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UAL Research Online

Setting the Scene: Considering the concept of staging in the consumption of the interior during the 1920s and 1930s in Britain

Vanden Berghe, Vanessa (2019) Setting the Scene: Considering the concept of staging in the consumption of the interior during the 1920s and 1930s in Britain. In: Staging the Space Between, 30 May - 1 June 2019, South Dakota State University.

Type of Research: Conference, Symposium or Workshop Item
Creators: Vanden Berghe, Vanessa
Description:

The interwar period in Britain saw a rapid increase in the dissemination of images of well-photographed buildings and interiors in a variety of journals and magazines. Varied titles, such as The Architectural Review, Country Life, Vogue and The Sketch, all published seductive images of newly built architecture and its interiors. Taking a selection of contemporary images as a starting point this paper aims to look more closely at the consumption of the work of Oliver Hill (1887–1968), a quintessential architect and interior designer of the period, in contemporary media.

This paper will use an analysis of the interactions between the interior as space and the interior as staged in images as a way of expanding our understanding of how the interior was consumed during the 1920s and 1930s. To date, less thought has been given to how the visual languages, as seen by the public on stage or in the cinema, helped to influence and create "the modern interior." By analyzing images of Hill’s interior designs for what they "do" rather than for what they "are," this analysis can offer an expanded view of what contemporary British audiences saw and how they were invited to see and experience those interiors.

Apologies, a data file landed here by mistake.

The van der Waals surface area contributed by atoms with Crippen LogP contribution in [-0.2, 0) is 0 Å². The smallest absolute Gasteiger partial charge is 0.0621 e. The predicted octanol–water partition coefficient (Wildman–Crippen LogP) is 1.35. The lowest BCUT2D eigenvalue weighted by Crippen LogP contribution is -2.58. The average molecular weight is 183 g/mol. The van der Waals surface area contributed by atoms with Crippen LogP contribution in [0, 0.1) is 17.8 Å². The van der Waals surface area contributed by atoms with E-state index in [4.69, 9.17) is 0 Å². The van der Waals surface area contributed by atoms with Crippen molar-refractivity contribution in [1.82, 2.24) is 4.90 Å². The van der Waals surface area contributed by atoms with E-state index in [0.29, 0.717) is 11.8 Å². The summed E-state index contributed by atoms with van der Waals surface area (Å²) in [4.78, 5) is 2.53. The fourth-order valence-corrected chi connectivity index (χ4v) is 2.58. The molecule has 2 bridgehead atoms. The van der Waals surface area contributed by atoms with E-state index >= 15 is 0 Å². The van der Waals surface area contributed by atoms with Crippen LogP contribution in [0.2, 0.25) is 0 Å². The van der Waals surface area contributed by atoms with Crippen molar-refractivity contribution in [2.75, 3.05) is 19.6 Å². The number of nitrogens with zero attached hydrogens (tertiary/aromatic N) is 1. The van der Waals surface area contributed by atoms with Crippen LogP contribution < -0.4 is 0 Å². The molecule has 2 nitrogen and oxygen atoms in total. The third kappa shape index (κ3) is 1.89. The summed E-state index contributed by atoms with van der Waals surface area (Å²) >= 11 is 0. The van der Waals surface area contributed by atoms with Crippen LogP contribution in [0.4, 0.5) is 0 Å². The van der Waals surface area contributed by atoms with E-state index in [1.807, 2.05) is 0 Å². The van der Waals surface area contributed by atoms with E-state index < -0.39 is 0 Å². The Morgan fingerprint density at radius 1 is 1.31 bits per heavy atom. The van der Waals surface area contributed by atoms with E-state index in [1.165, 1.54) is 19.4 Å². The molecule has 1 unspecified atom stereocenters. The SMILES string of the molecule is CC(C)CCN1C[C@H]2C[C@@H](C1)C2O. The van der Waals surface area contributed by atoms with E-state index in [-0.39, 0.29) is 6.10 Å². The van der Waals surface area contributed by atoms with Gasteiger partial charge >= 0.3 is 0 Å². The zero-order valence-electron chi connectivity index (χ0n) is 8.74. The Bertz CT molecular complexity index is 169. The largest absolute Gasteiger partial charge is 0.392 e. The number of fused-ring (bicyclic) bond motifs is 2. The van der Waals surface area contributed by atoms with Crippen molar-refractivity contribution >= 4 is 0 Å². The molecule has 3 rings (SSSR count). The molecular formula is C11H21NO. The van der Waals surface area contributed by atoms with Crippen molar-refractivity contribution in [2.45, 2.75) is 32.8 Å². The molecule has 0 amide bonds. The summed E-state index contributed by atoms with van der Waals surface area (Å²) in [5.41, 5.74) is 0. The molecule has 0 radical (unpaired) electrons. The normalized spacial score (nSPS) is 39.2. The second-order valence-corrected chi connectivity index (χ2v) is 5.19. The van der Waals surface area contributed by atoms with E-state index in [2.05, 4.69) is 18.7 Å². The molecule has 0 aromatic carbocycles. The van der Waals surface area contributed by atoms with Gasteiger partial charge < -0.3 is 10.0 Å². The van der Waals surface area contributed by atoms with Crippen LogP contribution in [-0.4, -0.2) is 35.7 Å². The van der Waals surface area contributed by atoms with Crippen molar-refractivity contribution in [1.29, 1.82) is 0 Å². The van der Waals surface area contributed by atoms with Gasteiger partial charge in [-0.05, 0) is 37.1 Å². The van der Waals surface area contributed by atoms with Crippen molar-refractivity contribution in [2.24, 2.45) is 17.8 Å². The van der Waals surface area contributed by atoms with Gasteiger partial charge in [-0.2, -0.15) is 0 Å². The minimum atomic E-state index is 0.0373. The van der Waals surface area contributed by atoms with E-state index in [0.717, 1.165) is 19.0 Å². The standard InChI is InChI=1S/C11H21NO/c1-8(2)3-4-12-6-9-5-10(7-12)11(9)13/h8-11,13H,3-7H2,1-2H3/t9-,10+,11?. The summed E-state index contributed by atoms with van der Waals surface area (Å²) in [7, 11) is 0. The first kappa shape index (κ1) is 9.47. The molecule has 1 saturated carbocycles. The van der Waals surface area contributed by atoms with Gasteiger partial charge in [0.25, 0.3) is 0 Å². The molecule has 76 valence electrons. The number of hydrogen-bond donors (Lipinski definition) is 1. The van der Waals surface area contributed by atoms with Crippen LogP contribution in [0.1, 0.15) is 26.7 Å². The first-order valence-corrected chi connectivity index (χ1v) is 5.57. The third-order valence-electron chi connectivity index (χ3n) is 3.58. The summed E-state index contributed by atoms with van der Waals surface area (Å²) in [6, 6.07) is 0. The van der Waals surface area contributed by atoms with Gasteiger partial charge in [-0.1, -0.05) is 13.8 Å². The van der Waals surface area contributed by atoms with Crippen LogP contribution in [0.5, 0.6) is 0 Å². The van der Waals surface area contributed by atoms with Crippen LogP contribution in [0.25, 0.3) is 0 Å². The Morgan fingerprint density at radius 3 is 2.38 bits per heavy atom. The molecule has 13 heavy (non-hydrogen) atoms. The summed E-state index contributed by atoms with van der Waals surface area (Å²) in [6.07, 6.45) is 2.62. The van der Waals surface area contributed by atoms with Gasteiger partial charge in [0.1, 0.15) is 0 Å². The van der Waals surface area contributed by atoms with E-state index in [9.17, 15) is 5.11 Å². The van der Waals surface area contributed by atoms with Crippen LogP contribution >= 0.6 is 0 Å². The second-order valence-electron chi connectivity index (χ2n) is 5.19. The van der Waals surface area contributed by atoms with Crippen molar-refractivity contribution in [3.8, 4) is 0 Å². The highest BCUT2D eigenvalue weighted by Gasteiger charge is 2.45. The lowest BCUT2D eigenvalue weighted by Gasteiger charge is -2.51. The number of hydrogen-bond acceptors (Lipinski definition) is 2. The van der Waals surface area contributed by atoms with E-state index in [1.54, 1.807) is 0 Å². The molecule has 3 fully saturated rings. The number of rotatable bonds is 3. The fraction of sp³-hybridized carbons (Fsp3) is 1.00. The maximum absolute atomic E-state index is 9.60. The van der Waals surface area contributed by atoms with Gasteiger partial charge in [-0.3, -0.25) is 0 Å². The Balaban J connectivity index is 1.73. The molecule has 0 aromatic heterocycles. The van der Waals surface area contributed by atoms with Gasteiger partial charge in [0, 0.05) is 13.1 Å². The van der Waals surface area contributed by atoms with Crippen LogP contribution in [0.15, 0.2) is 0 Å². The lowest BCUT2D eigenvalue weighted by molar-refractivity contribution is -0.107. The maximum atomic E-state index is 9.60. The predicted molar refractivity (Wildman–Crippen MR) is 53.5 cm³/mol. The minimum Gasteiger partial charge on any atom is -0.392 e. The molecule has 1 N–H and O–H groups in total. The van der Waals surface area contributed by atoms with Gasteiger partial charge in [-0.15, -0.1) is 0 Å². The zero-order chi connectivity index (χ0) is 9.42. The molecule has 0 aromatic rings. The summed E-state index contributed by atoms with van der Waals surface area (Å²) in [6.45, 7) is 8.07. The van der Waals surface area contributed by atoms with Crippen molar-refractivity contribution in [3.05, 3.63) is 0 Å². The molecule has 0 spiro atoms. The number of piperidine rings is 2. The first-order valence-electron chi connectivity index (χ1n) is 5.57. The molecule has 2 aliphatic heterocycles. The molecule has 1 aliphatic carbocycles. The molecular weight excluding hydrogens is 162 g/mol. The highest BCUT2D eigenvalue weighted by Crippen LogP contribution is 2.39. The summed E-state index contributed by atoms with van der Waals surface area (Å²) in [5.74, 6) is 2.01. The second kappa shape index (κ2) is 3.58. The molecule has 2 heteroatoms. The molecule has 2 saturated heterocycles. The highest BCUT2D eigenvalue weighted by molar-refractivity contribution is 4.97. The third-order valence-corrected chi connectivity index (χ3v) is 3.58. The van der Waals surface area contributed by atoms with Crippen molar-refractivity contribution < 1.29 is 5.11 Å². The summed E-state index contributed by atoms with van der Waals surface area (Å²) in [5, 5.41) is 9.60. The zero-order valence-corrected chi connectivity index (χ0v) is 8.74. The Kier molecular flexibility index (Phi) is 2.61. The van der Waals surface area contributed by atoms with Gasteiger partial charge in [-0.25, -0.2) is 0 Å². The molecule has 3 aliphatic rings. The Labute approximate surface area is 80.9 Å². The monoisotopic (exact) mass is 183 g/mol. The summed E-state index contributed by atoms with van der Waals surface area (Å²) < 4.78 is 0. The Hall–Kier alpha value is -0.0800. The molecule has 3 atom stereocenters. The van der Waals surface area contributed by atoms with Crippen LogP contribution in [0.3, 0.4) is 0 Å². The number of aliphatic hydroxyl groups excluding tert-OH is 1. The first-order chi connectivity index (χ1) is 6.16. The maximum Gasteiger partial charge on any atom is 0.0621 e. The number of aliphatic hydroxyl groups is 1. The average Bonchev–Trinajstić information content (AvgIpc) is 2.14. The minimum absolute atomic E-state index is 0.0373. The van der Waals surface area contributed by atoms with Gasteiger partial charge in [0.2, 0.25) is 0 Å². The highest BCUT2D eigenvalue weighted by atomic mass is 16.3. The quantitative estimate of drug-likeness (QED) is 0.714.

Official Website: https://spacebetweensociety.files.wordpress.com/2019/07/staging-the-space-program-final.pdf
Your affiliations with UAL: Colleges > Chelsea College of Arts
Date: 1 June 2019
Event Location: South Dakota State University
Date Deposited: 30 Aug 2022 10:29
Last Modified: 30 Aug 2022 10:29
Item ID: 18768
URI: https://ualresearchonline.arts.ac.uk/id/eprint/18768

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